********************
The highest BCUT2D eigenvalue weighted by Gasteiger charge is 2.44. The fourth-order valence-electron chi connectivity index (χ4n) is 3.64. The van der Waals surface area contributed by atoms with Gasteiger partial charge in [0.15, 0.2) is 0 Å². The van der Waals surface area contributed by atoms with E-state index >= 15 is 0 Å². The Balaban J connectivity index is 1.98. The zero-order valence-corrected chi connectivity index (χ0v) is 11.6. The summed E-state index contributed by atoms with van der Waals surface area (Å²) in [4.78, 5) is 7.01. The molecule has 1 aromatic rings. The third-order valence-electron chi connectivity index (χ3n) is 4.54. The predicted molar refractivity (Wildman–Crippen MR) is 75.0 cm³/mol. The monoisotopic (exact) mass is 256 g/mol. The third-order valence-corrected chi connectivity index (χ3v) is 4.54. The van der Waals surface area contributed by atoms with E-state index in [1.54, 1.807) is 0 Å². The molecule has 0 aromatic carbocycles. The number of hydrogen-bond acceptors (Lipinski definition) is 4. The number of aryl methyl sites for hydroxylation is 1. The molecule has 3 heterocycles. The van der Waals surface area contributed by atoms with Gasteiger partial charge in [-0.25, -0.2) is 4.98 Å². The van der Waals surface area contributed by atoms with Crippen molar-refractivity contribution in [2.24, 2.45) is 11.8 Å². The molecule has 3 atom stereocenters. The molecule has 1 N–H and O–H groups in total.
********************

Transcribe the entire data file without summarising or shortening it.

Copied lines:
The highest BCUT2D eigenvalue weighted by Gasteiger charge is 2.44. The fourth-order valence-electron chi connectivity index (χ4n) is 3.64. The van der Waals surface area contributed by atoms with Gasteiger partial charge in [0.15, 0.2) is 0 Å². The van der Waals surface area contributed by atoms with E-state index >= 15 is 0 Å². The Balaban J connectivity index is 1.98. The zero-order valence-corrected chi connectivity index (χ0v) is 11.6. The summed E-state index contributed by atoms with van der Waals surface area (Å²) in [4.78, 5) is 7.01. The molecule has 1 aromatic rings. The third-order valence-electron chi connectivity index (χ3n) is 4.54. The predicted molar refractivity (Wildman–Crippen MR) is 75.0 cm³/mol. The monoisotopic (exact) mass is 256 g/mol. The third-order valence-corrected chi connectivity index (χ3v) is 4.54. The van der Waals surface area contributed by atoms with E-state index in [1.54, 1.807) is 0 Å². The molecule has 0 aromatic carbocycles. The number of hydrogen-bond acceptors (Lipinski definition) is 4. The number of aryl methyl sites for hydroxylation is 1. The molecule has 3 heterocycles. The van der Waals surface area contributed by atoms with Gasteiger partial charge in [-0.25, -0.2) is 4.98 Å². The van der Waals surface area contributed by atoms with Crippen molar-refractivity contribution in [2.24, 2.45) is 11.8 Å². The molecule has 3 atom stereocenters. The molecule has 1 N–H and O–H groups in total.